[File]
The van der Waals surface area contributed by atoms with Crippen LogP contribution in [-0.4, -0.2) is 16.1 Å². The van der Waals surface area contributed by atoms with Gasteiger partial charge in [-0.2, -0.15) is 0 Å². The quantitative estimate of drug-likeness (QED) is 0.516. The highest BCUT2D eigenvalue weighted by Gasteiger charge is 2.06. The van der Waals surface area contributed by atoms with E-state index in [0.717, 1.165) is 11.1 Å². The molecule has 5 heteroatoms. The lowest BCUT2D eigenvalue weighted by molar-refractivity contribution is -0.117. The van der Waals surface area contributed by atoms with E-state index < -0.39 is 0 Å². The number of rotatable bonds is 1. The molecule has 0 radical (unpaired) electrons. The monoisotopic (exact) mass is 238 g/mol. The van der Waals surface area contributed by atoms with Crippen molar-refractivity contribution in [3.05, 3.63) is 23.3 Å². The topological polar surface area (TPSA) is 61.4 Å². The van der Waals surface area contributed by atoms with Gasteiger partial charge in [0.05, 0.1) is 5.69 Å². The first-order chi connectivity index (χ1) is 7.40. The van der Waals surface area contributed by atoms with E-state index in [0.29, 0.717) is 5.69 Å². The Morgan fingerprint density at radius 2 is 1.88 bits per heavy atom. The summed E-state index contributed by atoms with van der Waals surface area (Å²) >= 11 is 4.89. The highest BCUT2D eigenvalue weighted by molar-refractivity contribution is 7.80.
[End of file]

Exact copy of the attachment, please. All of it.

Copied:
The van der Waals surface area contributed by atoms with Crippen LogP contribution in [-0.4, -0.2) is 16.1 Å². The van der Waals surface area contributed by atoms with Gasteiger partial charge in [-0.2, -0.15) is 0 Å². The quantitative estimate of drug-likeness (QED) is 0.516. The highest BCUT2D eigenvalue weighted by Gasteiger charge is 2.06. The van der Waals surface area contributed by atoms with E-state index in [0.717, 1.165) is 11.1 Å². The molecule has 5 heteroatoms. The lowest BCUT2D eigenvalue weighted by molar-refractivity contribution is -0.117. The van der Waals surface area contributed by atoms with E-state index < -0.39 is 0 Å². The number of rotatable bonds is 1. The molecule has 0 radical (unpaired) electrons. The monoisotopic (exact) mass is 238 g/mol. The van der Waals surface area contributed by atoms with Crippen molar-refractivity contribution in [3.05, 3.63) is 23.3 Å². The topological polar surface area (TPSA) is 61.4 Å². The van der Waals surface area contributed by atoms with Gasteiger partial charge in [0.05, 0.1) is 5.69 Å². The first-order chi connectivity index (χ1) is 7.40. The van der Waals surface area contributed by atoms with E-state index in [0.29, 0.717) is 5.69 Å². The Morgan fingerprint density at radius 2 is 1.88 bits per heavy atom. The summed E-state index contributed by atoms with van der Waals surface area (Å²) >= 11 is 4.89. The highest BCUT2D eigenvalue weighted by molar-refractivity contribution is 7.80.